Image: Hubble sees stellar glitter in a cosmic void

Image: Hubble sees stellar glitter in a cosmic void
Credit: ESA/Hubble & NASA, E. Shaya, L. Rizzi, B. Tully, et al.

Unlike a spiral or elliptical galaxy, the galaxy KK 246 looks like glitter spilled across a black velvet sheet. KK 246, also known as ESO 461-036, is a dwarf irregular galaxy residing within the Local Void, a vast region of empty space. This lonely galaxy is the only one known for certain to reside in this enormous volume, along with 15 others that have been tentatively identified.

Although the appears to be full of galaxies, they are actually beyond this void, and instead form part of other galaxy groups or clusters. Cosmic voids, such as this one, are the spaces within the web-like structure of the universe wherein very few or no galaxies exist.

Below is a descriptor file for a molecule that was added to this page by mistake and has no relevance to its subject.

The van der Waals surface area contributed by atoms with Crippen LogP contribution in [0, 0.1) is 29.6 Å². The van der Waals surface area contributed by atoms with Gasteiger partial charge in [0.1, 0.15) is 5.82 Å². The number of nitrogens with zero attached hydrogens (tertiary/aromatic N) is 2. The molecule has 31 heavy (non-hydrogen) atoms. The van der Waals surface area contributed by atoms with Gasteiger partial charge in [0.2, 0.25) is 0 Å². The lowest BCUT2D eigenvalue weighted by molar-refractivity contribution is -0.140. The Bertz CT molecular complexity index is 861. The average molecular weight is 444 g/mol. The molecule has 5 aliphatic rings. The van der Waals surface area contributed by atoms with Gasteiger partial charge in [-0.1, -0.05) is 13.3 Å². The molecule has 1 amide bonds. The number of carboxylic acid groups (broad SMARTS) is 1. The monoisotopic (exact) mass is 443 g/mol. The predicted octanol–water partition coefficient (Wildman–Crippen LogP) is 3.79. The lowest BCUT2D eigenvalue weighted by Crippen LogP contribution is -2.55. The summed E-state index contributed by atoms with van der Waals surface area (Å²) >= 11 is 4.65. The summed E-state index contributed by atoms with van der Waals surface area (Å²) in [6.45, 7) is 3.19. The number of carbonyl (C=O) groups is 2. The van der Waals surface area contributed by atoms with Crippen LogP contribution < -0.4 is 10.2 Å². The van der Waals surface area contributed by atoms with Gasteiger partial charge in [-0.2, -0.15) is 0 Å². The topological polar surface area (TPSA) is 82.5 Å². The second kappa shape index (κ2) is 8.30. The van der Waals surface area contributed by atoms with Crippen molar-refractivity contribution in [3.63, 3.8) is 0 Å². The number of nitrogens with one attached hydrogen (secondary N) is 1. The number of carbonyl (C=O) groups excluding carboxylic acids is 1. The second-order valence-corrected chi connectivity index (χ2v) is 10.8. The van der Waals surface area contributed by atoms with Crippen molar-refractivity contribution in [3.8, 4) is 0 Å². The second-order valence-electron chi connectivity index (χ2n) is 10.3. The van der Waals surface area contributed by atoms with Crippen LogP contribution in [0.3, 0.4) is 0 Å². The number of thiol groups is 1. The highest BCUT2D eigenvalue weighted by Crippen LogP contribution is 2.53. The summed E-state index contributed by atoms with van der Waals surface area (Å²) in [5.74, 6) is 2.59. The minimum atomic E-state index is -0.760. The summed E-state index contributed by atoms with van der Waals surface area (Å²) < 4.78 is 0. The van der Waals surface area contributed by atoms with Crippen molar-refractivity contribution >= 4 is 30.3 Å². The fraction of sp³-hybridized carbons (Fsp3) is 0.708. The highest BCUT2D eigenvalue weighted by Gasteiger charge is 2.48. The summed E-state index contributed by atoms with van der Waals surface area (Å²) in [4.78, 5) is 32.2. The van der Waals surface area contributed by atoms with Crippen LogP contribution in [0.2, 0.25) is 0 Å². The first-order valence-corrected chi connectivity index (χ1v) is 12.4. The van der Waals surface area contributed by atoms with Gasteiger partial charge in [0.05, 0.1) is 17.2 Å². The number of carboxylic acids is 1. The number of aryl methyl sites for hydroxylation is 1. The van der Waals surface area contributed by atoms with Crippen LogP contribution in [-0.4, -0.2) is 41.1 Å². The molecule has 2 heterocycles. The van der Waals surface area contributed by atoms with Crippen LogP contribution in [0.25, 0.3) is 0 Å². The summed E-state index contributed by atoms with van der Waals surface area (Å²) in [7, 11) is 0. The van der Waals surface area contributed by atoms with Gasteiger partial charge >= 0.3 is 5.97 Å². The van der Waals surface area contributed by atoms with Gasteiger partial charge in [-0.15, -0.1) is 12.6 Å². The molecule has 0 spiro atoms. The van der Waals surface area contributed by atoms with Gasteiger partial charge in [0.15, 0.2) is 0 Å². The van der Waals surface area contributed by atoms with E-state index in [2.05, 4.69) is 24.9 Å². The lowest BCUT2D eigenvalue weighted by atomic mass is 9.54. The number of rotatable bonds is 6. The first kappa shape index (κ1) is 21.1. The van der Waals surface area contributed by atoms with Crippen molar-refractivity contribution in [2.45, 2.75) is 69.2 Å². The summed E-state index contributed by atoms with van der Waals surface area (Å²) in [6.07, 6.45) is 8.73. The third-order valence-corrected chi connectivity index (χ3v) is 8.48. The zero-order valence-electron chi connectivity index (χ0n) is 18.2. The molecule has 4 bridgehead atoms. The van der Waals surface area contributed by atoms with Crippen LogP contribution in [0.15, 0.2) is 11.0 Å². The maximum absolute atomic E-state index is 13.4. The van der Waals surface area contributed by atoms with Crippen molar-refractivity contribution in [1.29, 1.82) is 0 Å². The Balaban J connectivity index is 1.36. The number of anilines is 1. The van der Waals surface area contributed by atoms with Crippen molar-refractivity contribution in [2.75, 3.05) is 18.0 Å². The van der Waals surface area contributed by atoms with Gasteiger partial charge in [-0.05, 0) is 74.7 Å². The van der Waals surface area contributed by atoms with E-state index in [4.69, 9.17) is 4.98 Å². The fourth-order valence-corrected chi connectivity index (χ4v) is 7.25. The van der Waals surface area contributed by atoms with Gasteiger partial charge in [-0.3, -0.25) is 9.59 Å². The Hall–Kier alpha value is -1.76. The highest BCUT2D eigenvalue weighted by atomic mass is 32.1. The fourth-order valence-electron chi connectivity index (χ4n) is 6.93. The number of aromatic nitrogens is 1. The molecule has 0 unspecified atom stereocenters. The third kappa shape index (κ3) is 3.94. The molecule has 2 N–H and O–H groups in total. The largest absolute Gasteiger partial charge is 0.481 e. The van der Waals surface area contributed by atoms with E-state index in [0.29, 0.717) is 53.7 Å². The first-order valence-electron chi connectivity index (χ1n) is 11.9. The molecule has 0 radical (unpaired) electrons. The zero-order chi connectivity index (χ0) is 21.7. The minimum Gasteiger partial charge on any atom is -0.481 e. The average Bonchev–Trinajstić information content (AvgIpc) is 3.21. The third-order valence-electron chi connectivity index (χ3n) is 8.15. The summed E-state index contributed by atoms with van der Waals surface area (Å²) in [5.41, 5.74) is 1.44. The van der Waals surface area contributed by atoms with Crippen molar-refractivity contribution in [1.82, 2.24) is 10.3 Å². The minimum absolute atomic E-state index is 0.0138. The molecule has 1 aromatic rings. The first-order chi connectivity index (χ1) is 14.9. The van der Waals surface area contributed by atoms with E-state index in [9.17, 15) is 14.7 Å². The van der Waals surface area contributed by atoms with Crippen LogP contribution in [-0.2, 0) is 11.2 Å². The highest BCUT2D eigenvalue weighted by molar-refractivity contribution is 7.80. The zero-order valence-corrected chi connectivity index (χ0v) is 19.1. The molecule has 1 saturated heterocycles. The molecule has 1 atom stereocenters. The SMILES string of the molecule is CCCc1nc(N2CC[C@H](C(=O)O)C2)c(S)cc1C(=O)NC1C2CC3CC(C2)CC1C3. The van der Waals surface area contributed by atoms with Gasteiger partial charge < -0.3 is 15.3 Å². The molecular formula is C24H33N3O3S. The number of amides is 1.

Adjacent to the Local Group, this region of empty space is at least 150 million light-years across. For perspective, our own Milky Way galaxy is estimated to be 150,000 light-years across, making this void immense in its nothingness.


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Citation: Image: Hubble sees stellar glitter in a cosmic void (2020, May 25) retrieved 12 July 2020 from https://phys.org/news/2020-05-image-hubble-stellar-glitter-cosmic.html
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